Argentina had hoped to announce an agreement on China-financed construction of Atucha III during a state visit by Chinese President Xi Jinping after November’s G20 summit in Buenos Aires. Image: Handout

A delegation from China will visit Argentina this month to discuss the construction of a nuclear power plant, signalling possible progress in a deal that could increase Beijing’s deepening influence in the South American nation.

An Argentinian government source told Reuters this week the “technical team” from China would meet local suppliers about the long-stalled nuclear power plant project, reportedly worth up to US$8 billion.

Argentina had hoped to announce an agreement on China-financed construction of Atucha III, as it has been referred to in the past, during a state visit by Chinese President Xi Jinping after November’s G20 summit in Buenos Aires.

But the deal failed to emerge then, and in January Argentina’s nuclear energy undersecretary, Julian Gadano, and the ambassador to China, Diego Guelar, met officials in Beijing for talks about the project, the government source said.

Argentina seeks new currency swap deal with China as Beijing pursues closer ties in Latin America

A second government source, in the foreign ministry, said talks about the nuclear plant with China were ongoing but added that there had been no “concrete progress” towards signing a deal.

If finalised, the nuclear plant would be one of the biggest projects financed in Argentina by China, which has become a key trading partner for the South American country and its biggest non-institutional lender.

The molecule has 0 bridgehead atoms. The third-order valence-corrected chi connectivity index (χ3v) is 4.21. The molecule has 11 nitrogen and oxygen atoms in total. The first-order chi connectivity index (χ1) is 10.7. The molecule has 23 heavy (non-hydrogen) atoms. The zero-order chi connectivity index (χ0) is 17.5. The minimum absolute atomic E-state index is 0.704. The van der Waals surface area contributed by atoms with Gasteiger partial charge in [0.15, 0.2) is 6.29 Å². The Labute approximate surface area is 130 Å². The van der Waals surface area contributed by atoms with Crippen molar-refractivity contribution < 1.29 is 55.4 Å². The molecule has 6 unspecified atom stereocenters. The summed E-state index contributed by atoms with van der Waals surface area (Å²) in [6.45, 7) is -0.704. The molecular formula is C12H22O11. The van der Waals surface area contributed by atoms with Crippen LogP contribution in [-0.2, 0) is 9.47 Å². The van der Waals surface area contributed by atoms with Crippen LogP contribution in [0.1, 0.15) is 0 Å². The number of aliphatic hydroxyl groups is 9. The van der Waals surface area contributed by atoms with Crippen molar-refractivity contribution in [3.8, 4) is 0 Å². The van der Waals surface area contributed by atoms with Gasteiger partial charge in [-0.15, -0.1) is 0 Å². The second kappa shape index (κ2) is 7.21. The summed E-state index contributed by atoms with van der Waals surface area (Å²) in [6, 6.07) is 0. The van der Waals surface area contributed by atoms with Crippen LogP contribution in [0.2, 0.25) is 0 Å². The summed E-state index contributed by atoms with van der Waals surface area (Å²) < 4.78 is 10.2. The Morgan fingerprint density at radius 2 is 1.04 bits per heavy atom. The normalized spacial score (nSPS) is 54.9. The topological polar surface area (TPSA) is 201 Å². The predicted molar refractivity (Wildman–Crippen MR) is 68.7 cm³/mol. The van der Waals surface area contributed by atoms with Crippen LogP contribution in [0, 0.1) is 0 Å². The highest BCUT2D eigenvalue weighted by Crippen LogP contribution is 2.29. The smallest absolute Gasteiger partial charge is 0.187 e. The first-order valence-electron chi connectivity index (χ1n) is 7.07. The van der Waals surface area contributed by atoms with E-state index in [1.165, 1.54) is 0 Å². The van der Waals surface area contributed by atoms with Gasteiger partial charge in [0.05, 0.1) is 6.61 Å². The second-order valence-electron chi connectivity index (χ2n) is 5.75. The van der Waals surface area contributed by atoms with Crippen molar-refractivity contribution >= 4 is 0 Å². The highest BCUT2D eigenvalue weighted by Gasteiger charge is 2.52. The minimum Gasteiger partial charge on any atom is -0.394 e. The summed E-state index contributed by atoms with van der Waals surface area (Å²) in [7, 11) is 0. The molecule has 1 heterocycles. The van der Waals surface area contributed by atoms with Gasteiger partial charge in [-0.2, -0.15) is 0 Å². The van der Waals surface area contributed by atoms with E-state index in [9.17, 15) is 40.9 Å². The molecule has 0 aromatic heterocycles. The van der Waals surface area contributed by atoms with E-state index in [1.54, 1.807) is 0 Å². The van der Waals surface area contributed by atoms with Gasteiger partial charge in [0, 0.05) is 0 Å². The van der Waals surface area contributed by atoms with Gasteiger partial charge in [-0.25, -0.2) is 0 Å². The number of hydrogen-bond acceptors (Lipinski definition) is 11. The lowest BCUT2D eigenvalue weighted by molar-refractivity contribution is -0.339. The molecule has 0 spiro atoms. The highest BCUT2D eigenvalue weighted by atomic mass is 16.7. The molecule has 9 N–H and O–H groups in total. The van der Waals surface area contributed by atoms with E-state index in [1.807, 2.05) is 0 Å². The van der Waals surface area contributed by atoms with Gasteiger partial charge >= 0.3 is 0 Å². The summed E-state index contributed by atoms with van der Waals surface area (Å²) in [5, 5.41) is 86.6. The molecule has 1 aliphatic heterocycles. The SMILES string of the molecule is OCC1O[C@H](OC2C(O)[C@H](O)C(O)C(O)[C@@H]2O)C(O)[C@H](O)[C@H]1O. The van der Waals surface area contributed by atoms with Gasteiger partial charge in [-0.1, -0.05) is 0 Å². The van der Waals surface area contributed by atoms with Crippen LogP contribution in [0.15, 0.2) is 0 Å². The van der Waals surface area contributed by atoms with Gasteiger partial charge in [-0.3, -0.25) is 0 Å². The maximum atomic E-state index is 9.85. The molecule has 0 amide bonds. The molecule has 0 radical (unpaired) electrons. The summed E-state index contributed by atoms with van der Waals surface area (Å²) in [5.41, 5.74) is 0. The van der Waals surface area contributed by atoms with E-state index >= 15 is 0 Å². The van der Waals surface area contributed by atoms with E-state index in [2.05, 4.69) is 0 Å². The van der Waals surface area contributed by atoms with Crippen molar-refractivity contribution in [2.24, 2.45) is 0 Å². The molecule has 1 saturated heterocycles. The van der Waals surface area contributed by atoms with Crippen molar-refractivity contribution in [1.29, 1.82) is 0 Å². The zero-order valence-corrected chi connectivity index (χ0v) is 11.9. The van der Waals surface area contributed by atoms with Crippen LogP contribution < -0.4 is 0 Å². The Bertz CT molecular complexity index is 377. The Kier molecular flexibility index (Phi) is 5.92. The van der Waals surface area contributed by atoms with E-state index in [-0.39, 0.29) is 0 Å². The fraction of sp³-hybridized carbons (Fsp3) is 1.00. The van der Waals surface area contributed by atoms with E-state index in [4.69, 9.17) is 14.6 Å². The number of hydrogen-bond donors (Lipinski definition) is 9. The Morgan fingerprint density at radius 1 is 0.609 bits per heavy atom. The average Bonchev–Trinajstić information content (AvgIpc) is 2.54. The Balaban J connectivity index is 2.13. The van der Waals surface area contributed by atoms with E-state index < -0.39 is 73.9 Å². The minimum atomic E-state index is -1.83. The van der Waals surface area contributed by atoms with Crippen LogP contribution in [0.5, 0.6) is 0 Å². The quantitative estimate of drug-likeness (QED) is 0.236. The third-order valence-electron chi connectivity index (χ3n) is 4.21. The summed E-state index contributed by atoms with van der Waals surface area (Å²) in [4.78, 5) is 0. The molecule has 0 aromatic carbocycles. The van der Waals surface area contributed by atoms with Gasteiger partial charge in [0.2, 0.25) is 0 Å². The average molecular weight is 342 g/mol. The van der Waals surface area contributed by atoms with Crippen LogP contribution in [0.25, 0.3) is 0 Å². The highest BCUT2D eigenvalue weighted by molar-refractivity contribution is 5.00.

Source: SCMP


Xi stresses implementation of rural revitalization strategy


Chinese President Xi Jinping, also general secretary of the Communist Party of China (CPC) Central Committee and chairman of the Central Military Commission, joins deliberation with deputies from central China’s Henan Province at the second session of the 13th National People’s Congress in Beijing, capital of China, March 8, 2019. (Xinhua/Xie Huanchi)

BEIJING, March 8 (Xinhua) — Chinese President Xi Jinping on Friday called for more efforts to implement the rural revitalization strategy with the chief goal to modernize agriculture and rural areas.

“The top task for implementing the rural revitalization strategy is to ensure supply of important farm produce, grain in particular,” said Xi, also general secretary of the Communist Party of China Central Committee and chairman of the Central Military Commission.

He made the remarks when joining deliberation with deputies from Henan Province at the second session of the 13th National People’s Congress, China’s national legislature.

Efforts should be made to promote the supply-side structural reform in the agricultural sector to achieve food security while building a modern and efficient agriculture, Xi added.

Xi also called for enhanced protection of agriculture ecological environment and prevention and treatment of pollution in rural areas.

Xi stressed strict penalties on crimes involving food safety so as to ensure safe farm produce for the public.